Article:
Learn more in our guide What is HDMI ARC?
Coaxial/RF connector: A threaded connection used with coaxial cable for connecting a TV antenna or older cable and satellite TV equipment (though cable and satellite now use HDMI exclusively). This connection uses a screw-on RG-6 or RG-59 cable, and feeds into the TV’s built-in TV tuner. Because coaxial cable is used to transmit both UHF and VHF radio waves, this is the standard connection for over-the-air TV signal, including current ATSC 1.0 and ATSC 3.0 digital standards.
RCA connection: This round style of plug is often referred to as an RCA connection, which is short for Radio Corporation of America, the company that developed the plug design. RCA plugs are used for audio, composite video and component video connections.
Composite video: An older video connection that’s still found on current smart TVs, and can be identified by a yellow RCA connection, or sometimes a yellow headphone jack-style connector (generally with an included headphone jack-to-RCA adapter). This older standard uses analog video signal, and doesn’t support HD video formats, but is useful for connecting older devices, like DVD players and retro gaming equipment.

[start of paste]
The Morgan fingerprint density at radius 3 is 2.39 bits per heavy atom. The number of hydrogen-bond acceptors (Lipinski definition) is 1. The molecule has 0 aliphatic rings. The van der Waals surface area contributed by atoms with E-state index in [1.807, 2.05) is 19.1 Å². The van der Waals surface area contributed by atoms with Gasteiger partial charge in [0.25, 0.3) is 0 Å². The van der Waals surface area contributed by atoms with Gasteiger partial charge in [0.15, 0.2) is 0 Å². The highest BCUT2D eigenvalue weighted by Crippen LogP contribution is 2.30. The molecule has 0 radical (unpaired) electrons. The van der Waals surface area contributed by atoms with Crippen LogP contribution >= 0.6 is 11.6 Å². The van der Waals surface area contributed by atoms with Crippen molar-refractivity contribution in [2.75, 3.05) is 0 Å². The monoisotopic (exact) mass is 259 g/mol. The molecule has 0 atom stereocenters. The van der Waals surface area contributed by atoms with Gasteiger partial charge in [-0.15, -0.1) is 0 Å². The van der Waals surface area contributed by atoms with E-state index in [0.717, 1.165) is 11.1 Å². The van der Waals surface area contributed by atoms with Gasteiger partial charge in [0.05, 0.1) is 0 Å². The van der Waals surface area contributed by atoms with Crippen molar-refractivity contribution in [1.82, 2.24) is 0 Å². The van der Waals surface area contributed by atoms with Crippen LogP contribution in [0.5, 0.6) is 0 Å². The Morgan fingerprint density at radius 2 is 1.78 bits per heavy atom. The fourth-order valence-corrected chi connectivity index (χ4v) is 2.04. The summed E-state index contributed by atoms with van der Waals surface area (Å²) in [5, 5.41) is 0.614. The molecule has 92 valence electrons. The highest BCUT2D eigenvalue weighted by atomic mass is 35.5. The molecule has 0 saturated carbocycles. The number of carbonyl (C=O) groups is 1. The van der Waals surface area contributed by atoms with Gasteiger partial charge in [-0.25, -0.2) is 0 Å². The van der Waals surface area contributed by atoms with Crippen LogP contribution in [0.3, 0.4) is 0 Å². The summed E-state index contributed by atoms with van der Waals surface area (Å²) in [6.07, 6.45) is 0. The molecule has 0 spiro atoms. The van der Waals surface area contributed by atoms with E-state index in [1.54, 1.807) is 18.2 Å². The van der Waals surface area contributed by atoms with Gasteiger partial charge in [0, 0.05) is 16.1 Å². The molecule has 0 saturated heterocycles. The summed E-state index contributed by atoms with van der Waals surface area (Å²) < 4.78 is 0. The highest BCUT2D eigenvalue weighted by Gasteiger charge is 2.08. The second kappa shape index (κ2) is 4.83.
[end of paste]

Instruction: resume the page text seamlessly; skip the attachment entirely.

Often on modern TVs, this connection will look very different, using a headphone jack-style connection that is marked yellow or labeled “AV input.” This requires an adapter, which combines composite video with RCA stereo sound on a single connection.
Component video: Another older video connection (and one which has largely disappeared from current TVs), is component video. While it uses the same RCA type connectors as composite video, it carries analog video signal that has been split into three separate signals for higher picture fidelity.
Stereo analog audio: Easily identified by a pair of red and white inputs, this audio connection is used for stereo sound, with the white connection carrying the left channel signal and the red connection carrying the right channel.